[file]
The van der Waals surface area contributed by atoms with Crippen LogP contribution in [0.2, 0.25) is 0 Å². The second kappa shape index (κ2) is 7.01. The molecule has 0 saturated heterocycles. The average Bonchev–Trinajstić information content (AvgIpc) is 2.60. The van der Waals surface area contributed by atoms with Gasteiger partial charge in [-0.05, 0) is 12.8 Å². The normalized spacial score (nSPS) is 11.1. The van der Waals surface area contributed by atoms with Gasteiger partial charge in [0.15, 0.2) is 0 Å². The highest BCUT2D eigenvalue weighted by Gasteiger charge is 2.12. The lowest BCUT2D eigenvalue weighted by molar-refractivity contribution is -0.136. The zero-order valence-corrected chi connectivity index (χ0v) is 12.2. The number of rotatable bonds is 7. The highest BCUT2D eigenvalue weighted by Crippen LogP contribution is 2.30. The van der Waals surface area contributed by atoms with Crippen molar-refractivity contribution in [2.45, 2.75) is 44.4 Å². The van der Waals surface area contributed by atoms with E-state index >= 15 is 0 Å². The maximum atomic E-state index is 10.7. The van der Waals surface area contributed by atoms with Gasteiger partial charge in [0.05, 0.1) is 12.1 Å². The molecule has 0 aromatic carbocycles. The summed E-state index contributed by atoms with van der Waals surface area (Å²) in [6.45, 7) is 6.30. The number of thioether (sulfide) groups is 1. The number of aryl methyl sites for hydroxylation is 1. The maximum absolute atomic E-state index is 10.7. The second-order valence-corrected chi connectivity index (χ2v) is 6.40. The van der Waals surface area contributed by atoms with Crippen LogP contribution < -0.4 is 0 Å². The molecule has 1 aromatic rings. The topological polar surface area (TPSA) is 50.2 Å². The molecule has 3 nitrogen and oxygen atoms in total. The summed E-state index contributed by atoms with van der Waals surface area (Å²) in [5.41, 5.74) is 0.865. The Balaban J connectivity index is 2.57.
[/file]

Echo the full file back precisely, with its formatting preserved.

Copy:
The van der Waals surface area contributed by atoms with Crippen LogP contribution in [0.2, 0.25) is 0 Å². The second kappa shape index (κ2) is 7.01. The molecule has 0 saturated heterocycles. The average Bonchev–Trinajstić information content (AvgIpc) is 2.60. The van der Waals surface area contributed by atoms with Gasteiger partial charge in [-0.05, 0) is 12.8 Å². The normalized spacial score (nSPS) is 11.1. The van der Waals surface area contributed by atoms with Gasteiger partial charge in [0.15, 0.2) is 0 Å². The highest BCUT2D eigenvalue weighted by Gasteiger charge is 2.12. The lowest BCUT2D eigenvalue weighted by molar-refractivity contribution is -0.136. The zero-order valence-corrected chi connectivity index (χ0v) is 12.2. The number of rotatable bonds is 7. The highest BCUT2D eigenvalue weighted by Crippen LogP contribution is 2.30. The van der Waals surface area contributed by atoms with Crippen molar-refractivity contribution in [2.45, 2.75) is 44.4 Å². The van der Waals surface area contributed by atoms with E-state index >= 15 is 0 Å². The maximum atomic E-state index is 10.7. The van der Waals surface area contributed by atoms with Gasteiger partial charge in [0.05, 0.1) is 12.1 Å². The molecule has 0 aromatic carbocycles. The summed E-state index contributed by atoms with van der Waals surface area (Å²) in [6.45, 7) is 6.30. The number of thioether (sulfide) groups is 1. The number of aryl methyl sites for hydroxylation is 1. The maximum absolute atomic E-state index is 10.7. The second-order valence-corrected chi connectivity index (χ2v) is 6.40. The van der Waals surface area contributed by atoms with Crippen LogP contribution < -0.4 is 0 Å². The molecule has 1 aromatic rings. The topological polar surface area (TPSA) is 50.2 Å². The molecule has 3 nitrogen and oxygen atoms in total. The summed E-state index contributed by atoms with van der Waals surface area (Å²) in [5.41, 5.74) is 0.865. The Balaban J connectivity index is 2.57.